Meanwhile, two USB ports feature up front, one USB-A and one USB-C, while an unbranded six-speaker audio system takes care of sound, but is nothing special in terms of quality.
The Fiat 500e makes a solid first impression compared to the previous petrol-powered versions we have driven.
The cabin feels well-built, and the tactile elements are top notch, but it’s hard to see how the 500e can justify its $60k price tag in other areas with lots of hard plastics and clunky switchgear through the cabin.
There are some cute design touches though, like the etching of the Turin skyline along the edge of the wireless phone charging pad – in honour of the brand’s hometown in Italy.
But the 500e cannot disguise the fact it is a compact car. While there is plenty of manual adjustment in the driving position, it’s best to consider the little Fiat as a two-seater rather than a small family runabout.
Its three-door configuration obviously restricts easy access to the back seat in the first place, and there’s really only enough room for small children to travel comfortably.
At 166cm tall, I could manoeuvre myself in there okay, but the roofline cuts into headroom, and there’s very little outward vision back there. Unless you have short legs, you’ll feel cramped.
If you do use the 500e as a two-seater and lay down the 50/50-split folding rear seat, boot space goes from a measly 185 litres to a whopping 550L.
There’s no space-saver spare tyre though, just a tyre repair kit.
The 2023 Fiat 500e is powered by a small electric motor mounted up front, producing modest outputs of 87kW of power and 220Nm of torque.
It doesn’t sound like much on paper, and it isn’t, particularly given how heavy this chunky little EV is, but it defies the numbers by feeling zippy and accelerating quickly from standstill thanks to having all its torque available the moment you touch the throttle.
Fiat says the 500e will go from 0-100km/h in 9.0 seconds, before topping out at a speed-limited 150km/h. It feels quicker than that, and has no trouble keeping up with traffic while also travelling confidently at highway speeds.
Keep within city limits
The 500e might look the same as regular models, but it is built on an entirely different, dedicated electric-car platform.
Housed between the axles is a 42kWh lithium-ion battery that will deliver a claimed 311km of range on a full charge (based on the WLTP cycle).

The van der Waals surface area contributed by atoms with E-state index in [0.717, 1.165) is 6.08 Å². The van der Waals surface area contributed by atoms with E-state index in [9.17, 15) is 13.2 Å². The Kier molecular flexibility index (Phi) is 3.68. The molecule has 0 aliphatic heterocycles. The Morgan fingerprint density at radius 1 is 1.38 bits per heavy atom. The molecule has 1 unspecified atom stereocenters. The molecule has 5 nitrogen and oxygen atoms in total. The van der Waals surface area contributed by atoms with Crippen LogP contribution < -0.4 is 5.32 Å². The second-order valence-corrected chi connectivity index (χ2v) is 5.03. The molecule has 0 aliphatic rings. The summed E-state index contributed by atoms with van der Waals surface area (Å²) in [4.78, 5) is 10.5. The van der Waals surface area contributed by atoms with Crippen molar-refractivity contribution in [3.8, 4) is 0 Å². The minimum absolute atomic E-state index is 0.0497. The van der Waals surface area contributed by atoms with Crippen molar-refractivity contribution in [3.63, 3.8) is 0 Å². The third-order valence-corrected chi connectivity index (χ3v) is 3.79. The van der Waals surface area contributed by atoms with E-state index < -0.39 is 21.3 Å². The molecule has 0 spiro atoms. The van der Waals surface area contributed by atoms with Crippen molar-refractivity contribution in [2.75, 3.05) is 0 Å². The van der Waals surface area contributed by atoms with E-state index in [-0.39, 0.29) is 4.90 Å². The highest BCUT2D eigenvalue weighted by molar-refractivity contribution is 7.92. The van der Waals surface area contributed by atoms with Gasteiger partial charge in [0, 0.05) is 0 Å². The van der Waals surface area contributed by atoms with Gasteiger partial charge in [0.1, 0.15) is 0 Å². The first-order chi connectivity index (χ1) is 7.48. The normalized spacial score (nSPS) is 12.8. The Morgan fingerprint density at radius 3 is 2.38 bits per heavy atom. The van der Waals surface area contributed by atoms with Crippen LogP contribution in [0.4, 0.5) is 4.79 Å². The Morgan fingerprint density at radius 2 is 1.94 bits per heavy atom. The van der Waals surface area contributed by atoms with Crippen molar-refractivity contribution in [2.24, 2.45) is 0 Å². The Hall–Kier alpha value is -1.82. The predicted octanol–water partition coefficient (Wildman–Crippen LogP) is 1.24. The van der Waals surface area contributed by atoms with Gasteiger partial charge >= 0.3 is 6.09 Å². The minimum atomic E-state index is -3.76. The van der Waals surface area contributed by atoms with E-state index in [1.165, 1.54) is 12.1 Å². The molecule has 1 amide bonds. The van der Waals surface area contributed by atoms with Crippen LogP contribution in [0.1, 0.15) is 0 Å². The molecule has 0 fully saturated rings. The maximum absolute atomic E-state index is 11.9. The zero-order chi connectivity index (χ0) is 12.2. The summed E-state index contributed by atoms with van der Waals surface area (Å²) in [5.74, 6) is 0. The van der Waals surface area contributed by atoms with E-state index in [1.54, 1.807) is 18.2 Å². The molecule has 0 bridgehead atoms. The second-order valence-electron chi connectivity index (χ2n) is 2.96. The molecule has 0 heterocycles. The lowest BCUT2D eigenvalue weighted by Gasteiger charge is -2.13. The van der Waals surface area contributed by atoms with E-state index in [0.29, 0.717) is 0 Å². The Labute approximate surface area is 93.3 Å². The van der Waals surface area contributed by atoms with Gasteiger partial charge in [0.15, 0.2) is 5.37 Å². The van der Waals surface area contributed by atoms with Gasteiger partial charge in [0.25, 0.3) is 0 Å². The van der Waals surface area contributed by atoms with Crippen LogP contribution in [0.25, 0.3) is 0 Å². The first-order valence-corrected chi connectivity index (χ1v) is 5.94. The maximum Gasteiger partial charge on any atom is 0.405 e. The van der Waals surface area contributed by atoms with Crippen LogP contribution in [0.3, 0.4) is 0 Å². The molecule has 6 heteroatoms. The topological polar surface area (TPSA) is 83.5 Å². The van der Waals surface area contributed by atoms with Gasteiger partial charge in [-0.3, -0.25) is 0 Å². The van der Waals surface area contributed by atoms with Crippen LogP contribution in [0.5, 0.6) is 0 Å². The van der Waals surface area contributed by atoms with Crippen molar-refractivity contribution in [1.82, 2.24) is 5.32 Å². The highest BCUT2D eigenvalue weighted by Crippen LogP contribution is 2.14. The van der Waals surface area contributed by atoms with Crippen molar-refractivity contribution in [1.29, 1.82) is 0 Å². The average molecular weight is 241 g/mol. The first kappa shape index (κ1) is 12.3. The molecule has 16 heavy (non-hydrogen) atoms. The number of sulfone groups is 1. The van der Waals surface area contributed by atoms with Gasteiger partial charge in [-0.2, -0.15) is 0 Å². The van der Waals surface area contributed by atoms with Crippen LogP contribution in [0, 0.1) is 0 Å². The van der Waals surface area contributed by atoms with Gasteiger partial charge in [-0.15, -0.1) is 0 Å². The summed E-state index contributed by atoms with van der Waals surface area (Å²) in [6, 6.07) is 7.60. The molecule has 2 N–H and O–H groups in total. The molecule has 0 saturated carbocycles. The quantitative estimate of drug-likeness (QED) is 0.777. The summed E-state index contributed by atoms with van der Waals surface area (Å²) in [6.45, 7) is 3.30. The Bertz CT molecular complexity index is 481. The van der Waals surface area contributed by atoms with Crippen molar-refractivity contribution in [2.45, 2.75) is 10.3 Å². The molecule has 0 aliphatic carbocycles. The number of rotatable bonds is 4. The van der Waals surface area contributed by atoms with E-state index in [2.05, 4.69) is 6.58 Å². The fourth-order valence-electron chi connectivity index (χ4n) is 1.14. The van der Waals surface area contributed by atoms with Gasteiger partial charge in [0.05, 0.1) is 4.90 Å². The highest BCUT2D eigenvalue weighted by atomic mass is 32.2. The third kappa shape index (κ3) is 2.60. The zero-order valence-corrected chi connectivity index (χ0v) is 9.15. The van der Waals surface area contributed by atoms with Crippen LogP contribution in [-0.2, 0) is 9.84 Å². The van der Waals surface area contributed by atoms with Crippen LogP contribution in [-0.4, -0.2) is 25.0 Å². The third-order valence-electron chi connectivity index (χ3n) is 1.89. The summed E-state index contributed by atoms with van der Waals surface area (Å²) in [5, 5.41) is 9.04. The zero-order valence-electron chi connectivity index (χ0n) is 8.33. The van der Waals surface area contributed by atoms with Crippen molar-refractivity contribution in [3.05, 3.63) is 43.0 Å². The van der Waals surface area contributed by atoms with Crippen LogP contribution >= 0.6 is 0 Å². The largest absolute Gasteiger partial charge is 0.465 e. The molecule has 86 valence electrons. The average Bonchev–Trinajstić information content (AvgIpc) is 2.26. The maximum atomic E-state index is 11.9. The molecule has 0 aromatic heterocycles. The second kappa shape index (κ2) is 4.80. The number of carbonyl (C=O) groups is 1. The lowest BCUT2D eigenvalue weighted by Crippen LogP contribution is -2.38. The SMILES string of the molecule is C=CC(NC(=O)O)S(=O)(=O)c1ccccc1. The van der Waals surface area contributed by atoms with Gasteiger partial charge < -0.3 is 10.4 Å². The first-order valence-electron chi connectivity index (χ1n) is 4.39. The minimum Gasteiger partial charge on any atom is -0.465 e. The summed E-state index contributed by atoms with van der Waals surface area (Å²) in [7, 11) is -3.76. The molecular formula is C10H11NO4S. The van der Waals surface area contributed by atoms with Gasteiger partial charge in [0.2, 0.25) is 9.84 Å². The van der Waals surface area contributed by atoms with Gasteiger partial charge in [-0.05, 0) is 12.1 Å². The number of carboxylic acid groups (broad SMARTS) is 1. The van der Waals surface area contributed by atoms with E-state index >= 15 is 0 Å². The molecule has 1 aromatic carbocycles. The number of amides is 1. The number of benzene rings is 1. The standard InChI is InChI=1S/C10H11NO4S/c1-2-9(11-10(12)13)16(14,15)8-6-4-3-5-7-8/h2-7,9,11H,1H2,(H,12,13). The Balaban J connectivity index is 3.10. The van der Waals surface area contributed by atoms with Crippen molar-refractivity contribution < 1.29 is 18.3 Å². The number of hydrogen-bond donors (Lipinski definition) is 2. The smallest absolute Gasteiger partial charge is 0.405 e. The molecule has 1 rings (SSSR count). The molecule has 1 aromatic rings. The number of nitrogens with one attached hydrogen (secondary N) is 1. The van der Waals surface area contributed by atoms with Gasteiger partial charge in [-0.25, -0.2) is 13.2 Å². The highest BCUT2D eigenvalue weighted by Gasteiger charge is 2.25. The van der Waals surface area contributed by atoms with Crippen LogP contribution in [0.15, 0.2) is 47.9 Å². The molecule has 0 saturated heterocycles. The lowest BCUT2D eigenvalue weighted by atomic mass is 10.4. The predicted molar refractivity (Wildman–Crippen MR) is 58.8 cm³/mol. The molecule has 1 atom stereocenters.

It’s good for DC charging up to 85kW and Fiat says it’ll take around 35 minutes to go from fully depleted to 85 per cent, while AC charging up to 11kW (via a wall box, for example) will take the battery from 0-100 per cent in just over four hours.
If you’ve only got access to a regular domestic power point, you’ll be waiting more than 20 hours.
Despite its tiny proportions, the 2023 Fiat 500e is a relatively heavy little thing, tipping the scales at around 1300kg.
But it still feels nimble on road and those city-car dimensions – measuring 3.6m long and 1.6m wide and having a 9.7m turning circle – make it super-easy to dart around town.
Compared to the current Fiat 500 hatch, the electric version is 61mm longer, 56mm wider and 39mm taller, while riding on a wheelbase with 24mm extra between the front and rear axles to increase cabin space.
The steering provides decent feedback to the driver despite having heaps of power assistance that makes it light and easy to twirl.
The suspension set-up is nothing fancy, consisting of MacPherson struts up front and a torsion beam at the rear with disc brakes up front and drums at the rear (like the Cupra Born).
Although it runs on relatively firm springs without a lot of travel, the ride is surprisingly comfortable. Even on harsh bitumen scattered with big potholes that you’d generally try and avoid, the 500e feels compliant.
Find a twisty road and it really comes alive, tackling turns without a hint of body roll and fantastic purchase from its Continental EcoContact 6 tyres.
Drivers have the choice to tailor the car’s character through three driving modes: Normal, Range (which increases the power of the regenerative braking system) and Sherpa, which applies an 80km/h speed limit and switches off the climate control to increase driving range.
Adorable, but not affordable
It’s easy to see why the 2023 Fiat 500e is so popular in Europe. It is the perfect urban runabout that offers plenty of style and is zippy to drive. It also has a decent list of standard equipment, the latest in safety (even if it only scores a four-star rating) and provides more than enough driving range to cater for inner-city dwellers that don’t drive beyond the city limits.
But here in Australia, where we live further apart and tend to do a lot more driving, the electric 500 won’t suit everyone. And it asks a lot for its size and sticker price, especially against the flood of cut-price competitors coming from the Chinese brands.
But it is so adorable that it’s hard not to love. And, if all you need is a two-seater four-wheeled fashion accessory, the new Fiat 500e is well worth a test drive.
2023 Fiat 500e at a glance:
Editor’s Rating: 7.8/10
$52,500 (plus on-road costs)
Single permanent magnet synchronous motor
Four-star (ANCAP 2021)
Single-speed reduction gear
Disclaimer: Images supplied by Stellantis Australia.